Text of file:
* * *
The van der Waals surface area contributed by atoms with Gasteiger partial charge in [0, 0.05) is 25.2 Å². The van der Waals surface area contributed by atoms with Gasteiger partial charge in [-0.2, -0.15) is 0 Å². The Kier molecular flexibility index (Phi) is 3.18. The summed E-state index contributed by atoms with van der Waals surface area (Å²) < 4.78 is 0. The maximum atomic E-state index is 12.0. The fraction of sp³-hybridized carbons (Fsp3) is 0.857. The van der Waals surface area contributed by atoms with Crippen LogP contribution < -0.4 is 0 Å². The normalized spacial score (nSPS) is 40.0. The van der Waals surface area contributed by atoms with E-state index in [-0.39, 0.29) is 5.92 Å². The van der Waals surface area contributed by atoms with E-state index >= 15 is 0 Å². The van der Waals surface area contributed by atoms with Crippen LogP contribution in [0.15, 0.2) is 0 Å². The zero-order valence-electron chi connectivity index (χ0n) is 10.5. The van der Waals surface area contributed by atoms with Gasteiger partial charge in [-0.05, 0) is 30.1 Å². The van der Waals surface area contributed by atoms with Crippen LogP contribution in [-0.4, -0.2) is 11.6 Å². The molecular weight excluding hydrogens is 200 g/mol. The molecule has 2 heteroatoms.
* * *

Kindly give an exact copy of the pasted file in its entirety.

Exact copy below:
The van der Waals surface area contributed by atoms with Gasteiger partial charge in [0, 0.05) is 25.2 Å². The van der Waals surface area contributed by atoms with Gasteiger partial charge in [-0.2, -0.15) is 0 Å². The Kier molecular flexibility index (Phi) is 3.18. The summed E-state index contributed by atoms with van der Waals surface area (Å²) < 4.78 is 0. The maximum atomic E-state index is 12.0. The fraction of sp³-hybridized carbons (Fsp3) is 0.857. The van der Waals surface area contributed by atoms with Crippen LogP contribution < -0.4 is 0 Å². The normalized spacial score (nSPS) is 40.0. The van der Waals surface area contributed by atoms with E-state index in [-0.39, 0.29) is 5.92 Å². The van der Waals surface area contributed by atoms with E-state index >= 15 is 0 Å². The van der Waals surface area contributed by atoms with Crippen LogP contribution in [0.15, 0.2) is 0 Å². The zero-order valence-electron chi connectivity index (χ0n) is 10.5. The van der Waals surface area contributed by atoms with Gasteiger partial charge in [-0.05, 0) is 30.1 Å². The van der Waals surface area contributed by atoms with Crippen LogP contribution in [-0.4, -0.2) is 11.6 Å². The molecular weight excluding hydrogens is 200 g/mol. The molecule has 2 heteroatoms.